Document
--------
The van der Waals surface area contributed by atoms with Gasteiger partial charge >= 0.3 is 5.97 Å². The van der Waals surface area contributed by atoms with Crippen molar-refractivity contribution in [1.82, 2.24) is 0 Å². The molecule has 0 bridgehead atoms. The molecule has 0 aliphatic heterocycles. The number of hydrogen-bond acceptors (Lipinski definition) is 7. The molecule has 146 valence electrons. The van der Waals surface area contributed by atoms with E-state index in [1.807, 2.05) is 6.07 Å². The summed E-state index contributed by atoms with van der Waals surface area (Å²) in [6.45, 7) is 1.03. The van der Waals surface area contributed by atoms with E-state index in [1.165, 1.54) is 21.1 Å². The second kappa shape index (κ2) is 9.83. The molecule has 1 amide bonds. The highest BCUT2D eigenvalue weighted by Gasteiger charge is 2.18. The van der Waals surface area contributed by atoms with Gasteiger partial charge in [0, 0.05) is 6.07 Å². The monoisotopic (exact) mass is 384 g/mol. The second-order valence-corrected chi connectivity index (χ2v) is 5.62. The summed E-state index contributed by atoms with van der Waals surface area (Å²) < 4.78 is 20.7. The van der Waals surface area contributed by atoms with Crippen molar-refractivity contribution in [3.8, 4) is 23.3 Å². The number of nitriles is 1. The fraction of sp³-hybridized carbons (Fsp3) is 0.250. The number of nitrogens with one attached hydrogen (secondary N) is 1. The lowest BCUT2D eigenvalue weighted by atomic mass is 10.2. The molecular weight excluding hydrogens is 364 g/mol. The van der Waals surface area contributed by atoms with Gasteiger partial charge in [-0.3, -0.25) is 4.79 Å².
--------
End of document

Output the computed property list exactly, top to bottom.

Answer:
The van der Waals surface area contributed by atoms with Gasteiger partial charge >= 0.3 is 5.97 Å². The van der Waals surface area contributed by atoms with Crippen molar-refractivity contribution in [1.82, 2.24) is 0 Å². The molecule has 0 bridgehead atoms. The molecule has 0 aliphatic heterocycles. The number of hydrogen-bond acceptors (Lipinski definition) is 7. The molecule has 146 valence electrons. The van der Waals surface area contributed by atoms with E-state index in [1.807, 2.05) is 6.07 Å². The summed E-state index contributed by atoms with van der Waals surface area (Å²) in [6.45, 7) is 1.03. The van der Waals surface area contributed by atoms with E-state index in [1.165, 1.54) is 21.1 Å². The second kappa shape index (κ2) is 9.83. The molecule has 1 amide bonds. The highest BCUT2D eigenvalue weighted by Gasteiger charge is 2.18. The van der Waals surface area contributed by atoms with Gasteiger partial charge in [0, 0.05) is 6.07 Å². The monoisotopic (exact) mass is 384 g/mol. The second-order valence-corrected chi connectivity index (χ2v) is 5.62. The summed E-state index contributed by atoms with van der Waals surface area (Å²) < 4.78 is 20.7. The van der Waals surface area contributed by atoms with Crippen molar-refractivity contribution in [3.8, 4) is 23.3 Å². The number of nitriles is 1. The fraction of sp³-hybridized carbons (Fsp3) is 0.250. The number of nitrogens with one attached hydrogen (secondary N) is 1. The lowest BCUT2D eigenvalue weighted by atomic mass is 10.2. The molecular weight excluding hydrogens is 364 g/mol. The van der Waals surface area contributed by atoms with Gasteiger partial charge in [-0.3, -0.25) is 4.79 Å².